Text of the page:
If we as adults have a say in what we want to learn, then why is this not what we are preparing our children to do. We assume that if we load them up with pre-selected content, that they will have enough preparation to handle anything in their adult life. Yes, we do need to give children a base of learned material from which they will be able to choose and make decisions, but we focus so much on building that base that we lose sight of why we are doing it. We never get to the part where kids pick what they want to learn, as well as how they want to go about learning it, and what platform to demonstrate their mastery of it.

The world in which our kids will live as adults does not look like the intellectually protected environment of the classroom. They will not learn things by subject categories in 45-minute segments. They will not have a person lecturing them on a given subject each and every day. They will not have the Internet, their main source of information, locked down or heavily scrubbed of sites. They will not have a prescribed set of standards to follow. They will not be limited by the shortcomings of anyone in charge of their information access. They should only be bound by their curiosity and love of learning, and not a lack of skills to retrieve, understand, critically analyze, and assess information.

Is this really the world that we are preparing them for? Are we stressing their curiosity? Are we challenging them to be critical thinkers? Are we enabling them with relevant technological skills to access, curate, communicate, collaborate, and create using information dealing with their passion? Are we allowing them to make mistakes and learn and adapt from them without consequences of punishment? Are we maintaining and advancing our own skills as professional educators to enable us to remain relevant in a rapidly changing world?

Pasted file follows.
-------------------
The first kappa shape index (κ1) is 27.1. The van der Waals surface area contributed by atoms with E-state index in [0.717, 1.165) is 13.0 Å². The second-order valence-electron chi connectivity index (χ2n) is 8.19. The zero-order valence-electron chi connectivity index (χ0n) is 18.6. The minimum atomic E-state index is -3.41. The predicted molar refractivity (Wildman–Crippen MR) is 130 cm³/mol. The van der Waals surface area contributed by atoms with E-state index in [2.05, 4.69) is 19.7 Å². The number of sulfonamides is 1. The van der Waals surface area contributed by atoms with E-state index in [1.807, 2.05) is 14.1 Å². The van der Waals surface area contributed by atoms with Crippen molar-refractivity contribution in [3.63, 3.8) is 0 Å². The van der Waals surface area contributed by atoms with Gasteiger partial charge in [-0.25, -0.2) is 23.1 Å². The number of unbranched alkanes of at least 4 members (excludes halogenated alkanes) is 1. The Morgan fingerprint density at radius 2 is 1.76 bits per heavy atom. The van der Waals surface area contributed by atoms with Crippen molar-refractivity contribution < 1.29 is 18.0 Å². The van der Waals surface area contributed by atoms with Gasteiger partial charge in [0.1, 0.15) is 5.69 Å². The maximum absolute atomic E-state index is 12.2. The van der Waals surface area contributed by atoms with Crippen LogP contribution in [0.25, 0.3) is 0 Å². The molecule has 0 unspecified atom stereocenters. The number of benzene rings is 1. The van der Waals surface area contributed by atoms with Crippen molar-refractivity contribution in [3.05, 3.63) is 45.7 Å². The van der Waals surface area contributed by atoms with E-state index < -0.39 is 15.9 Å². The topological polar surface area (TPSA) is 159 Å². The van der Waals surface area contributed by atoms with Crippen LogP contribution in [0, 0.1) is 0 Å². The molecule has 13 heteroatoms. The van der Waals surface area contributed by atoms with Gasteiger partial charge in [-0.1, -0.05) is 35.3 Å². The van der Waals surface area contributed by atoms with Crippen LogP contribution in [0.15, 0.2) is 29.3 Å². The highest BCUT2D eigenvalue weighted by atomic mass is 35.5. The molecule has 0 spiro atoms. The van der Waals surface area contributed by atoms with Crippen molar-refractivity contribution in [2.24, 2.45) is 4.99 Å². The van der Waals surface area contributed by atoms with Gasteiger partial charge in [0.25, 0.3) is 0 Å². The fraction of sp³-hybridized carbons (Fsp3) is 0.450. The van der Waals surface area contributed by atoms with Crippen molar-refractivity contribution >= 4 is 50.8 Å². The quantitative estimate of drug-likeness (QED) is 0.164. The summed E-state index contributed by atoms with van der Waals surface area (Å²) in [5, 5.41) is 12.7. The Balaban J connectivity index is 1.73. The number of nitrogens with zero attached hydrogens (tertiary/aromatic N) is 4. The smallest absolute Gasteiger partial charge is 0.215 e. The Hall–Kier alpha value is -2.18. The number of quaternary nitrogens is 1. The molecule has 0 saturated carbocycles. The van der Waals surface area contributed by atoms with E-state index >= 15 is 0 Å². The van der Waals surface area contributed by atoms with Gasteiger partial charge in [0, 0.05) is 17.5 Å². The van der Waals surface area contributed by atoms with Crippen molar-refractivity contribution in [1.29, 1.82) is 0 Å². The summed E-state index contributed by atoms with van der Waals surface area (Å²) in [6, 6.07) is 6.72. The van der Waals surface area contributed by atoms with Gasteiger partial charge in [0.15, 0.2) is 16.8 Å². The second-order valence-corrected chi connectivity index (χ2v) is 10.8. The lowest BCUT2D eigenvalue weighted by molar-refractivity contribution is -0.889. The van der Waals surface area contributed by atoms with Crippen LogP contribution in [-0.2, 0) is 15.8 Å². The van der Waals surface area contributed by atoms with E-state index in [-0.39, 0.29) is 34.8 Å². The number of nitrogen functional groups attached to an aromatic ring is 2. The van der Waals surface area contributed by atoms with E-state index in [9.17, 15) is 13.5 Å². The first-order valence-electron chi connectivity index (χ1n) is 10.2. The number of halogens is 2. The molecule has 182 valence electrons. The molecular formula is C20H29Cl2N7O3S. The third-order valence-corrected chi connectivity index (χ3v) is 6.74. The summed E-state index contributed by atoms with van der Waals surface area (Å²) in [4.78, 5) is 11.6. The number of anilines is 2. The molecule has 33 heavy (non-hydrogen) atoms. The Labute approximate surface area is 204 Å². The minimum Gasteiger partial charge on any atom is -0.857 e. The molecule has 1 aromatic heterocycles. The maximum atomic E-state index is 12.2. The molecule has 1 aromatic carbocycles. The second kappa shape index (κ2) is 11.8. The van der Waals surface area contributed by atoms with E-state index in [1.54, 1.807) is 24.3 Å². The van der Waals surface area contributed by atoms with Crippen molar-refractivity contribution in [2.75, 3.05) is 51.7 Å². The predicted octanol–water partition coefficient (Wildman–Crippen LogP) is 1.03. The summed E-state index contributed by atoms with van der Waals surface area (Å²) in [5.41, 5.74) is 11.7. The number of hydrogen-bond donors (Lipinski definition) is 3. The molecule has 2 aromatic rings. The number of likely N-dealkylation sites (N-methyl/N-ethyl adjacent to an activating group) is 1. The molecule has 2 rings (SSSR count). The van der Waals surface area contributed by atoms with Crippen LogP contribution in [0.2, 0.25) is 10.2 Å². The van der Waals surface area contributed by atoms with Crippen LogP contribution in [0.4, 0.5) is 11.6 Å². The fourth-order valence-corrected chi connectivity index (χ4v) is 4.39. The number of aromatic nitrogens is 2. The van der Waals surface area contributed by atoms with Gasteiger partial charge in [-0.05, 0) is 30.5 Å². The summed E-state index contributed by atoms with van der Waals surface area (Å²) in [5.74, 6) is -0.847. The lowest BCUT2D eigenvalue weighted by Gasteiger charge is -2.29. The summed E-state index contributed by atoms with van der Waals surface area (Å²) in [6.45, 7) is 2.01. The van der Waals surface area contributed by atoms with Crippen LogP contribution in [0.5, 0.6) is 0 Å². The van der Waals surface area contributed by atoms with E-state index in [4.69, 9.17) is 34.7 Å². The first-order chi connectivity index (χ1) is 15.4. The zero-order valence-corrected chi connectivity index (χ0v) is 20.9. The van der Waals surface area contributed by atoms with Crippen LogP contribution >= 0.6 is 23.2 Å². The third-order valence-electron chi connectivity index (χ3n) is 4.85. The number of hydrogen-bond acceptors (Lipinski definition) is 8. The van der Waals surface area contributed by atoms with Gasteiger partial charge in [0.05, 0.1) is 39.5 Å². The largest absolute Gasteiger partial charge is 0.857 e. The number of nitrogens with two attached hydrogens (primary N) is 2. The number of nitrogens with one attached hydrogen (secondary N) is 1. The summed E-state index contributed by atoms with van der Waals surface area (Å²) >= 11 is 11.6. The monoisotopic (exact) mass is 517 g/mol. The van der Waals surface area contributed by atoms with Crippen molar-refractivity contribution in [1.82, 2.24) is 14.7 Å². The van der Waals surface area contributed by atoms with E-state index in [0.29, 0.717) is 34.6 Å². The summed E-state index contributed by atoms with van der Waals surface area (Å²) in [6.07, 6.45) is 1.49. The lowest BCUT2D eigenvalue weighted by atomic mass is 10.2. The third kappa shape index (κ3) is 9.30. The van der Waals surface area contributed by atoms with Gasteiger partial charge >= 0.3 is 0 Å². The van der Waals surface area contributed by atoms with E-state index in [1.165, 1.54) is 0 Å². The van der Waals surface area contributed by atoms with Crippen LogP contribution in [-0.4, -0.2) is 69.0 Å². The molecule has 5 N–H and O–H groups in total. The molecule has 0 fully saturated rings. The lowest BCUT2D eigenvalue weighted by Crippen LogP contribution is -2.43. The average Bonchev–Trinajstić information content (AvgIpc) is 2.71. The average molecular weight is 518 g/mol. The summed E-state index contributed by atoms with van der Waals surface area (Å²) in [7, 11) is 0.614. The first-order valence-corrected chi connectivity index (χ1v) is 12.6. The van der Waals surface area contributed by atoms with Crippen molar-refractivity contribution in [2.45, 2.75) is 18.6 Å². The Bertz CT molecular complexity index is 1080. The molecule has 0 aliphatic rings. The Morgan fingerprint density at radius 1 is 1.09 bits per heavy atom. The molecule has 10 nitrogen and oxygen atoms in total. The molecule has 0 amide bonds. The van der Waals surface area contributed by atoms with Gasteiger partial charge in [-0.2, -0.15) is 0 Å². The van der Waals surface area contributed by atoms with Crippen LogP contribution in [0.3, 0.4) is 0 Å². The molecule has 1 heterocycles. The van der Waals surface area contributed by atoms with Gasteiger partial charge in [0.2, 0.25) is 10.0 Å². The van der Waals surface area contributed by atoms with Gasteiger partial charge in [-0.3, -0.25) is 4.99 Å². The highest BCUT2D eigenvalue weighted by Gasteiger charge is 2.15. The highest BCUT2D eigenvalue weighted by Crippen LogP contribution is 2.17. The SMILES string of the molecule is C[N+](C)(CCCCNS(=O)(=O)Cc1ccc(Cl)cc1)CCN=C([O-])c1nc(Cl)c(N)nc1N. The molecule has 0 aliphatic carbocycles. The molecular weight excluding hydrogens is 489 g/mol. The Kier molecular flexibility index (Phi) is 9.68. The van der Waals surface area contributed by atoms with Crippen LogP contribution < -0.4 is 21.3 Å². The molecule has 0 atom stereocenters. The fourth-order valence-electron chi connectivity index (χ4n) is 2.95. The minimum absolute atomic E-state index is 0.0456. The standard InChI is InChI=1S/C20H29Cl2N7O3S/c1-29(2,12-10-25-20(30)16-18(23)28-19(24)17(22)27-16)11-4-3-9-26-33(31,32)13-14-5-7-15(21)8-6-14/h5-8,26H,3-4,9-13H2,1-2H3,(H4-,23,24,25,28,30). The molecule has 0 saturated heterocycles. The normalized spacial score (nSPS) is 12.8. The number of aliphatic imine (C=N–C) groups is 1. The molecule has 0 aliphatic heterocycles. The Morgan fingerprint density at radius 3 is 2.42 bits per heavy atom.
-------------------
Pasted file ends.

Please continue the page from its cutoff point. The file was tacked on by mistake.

For some of these questions a very few educators can stand up and say, “Yes I do all of that”. Some educators could say, Yes, I do some of that”. We, as a system however, are falling way short in most of these important questions. What should our goal in education be?

We need to get our students in better position to make decisions in their own learning earlier on in the process and not assume that skill on graduation day. They need a greater voice in their own learning in order to own it before they leave our influence. They need to understand how to direct their curiosity to answer their own questions, to develop their own path, to address their own problems. We as educators need to shift the education dynamic of teaching kids what to learn to teaching kids how to learn. This is the best way we can provide for them a way to live in their world and not ours. Their world will come with all new rules and new problems that they will need to learn how to deal with in new ways unknown to us, their educators. Our goal should and must be to make our students self-motivated learners with all the skills needed to do that in their own world with their own tools for accessing information. Maybe instead of standardizing learning, we should work on standardizing teaching to be more openly supportive of teaching kids how to continue the process of learning in their lives beyond the classroom. If we are to better educate our kids, we need first to better educate their educators.